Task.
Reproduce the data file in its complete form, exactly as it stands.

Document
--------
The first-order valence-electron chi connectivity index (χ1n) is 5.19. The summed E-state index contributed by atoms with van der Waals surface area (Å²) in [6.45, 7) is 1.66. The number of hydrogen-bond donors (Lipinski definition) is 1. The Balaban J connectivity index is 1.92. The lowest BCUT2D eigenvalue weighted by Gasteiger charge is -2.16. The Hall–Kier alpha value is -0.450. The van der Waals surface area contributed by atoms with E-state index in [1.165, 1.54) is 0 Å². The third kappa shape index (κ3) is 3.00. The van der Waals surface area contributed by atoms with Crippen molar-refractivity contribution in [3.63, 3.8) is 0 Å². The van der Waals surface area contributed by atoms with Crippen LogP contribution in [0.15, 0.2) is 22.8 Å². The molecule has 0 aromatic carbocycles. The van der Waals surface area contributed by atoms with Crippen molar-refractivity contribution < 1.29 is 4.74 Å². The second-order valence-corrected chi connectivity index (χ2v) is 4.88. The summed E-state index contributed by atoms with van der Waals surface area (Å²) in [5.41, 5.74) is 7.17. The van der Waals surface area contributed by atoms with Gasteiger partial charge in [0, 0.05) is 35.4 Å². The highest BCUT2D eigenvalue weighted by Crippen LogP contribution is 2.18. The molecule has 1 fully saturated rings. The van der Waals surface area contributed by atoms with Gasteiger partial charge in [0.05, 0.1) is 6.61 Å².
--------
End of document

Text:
The first-order valence-electron chi connectivity index (χ1n) is 5.19. The summed E-state index contributed by atoms with van der Waals surface area (Å²) in [6.45, 7) is 1.66. The number of hydrogen-bond donors (Lipinski definition) is 1. The Balaban J connectivity index is 1.92. The lowest BCUT2D eigenvalue weighted by Gasteiger charge is -2.16. The Hall–Kier alpha value is -0.450. The van der Waals surface area contributed by atoms with E-state index in [1.165, 1.54) is 0 Å². The third kappa shape index (κ3) is 3.00. The van der Waals surface area contributed by atoms with Crippen molar-refractivity contribution in [3.63, 3.8) is 0 Å². The van der Waals surface area contributed by atoms with Crippen LogP contribution in [0.15, 0.2) is 22.8 Å². The molecule has 0 aromatic carbocycles. The van der Waals surface area contributed by atoms with Crippen molar-refractivity contribution < 1.29 is 4.74 Å². The second-order valence-corrected chi connectivity index (χ2v) is 4.88. The summed E-state index contributed by atoms with van der Waals surface area (Å²) in [5.41, 5.74) is 7.17. The van der Waals surface area contributed by atoms with Gasteiger partial charge in [0, 0.05) is 35.4 Å². The highest BCUT2D eigenvalue weighted by Crippen LogP contribution is 2.18. The molecule has 1 fully saturated rings. The van der Waals surface area contributed by atoms with Gasteiger partial charge in [0.05, 0.1) is 6.61 Å².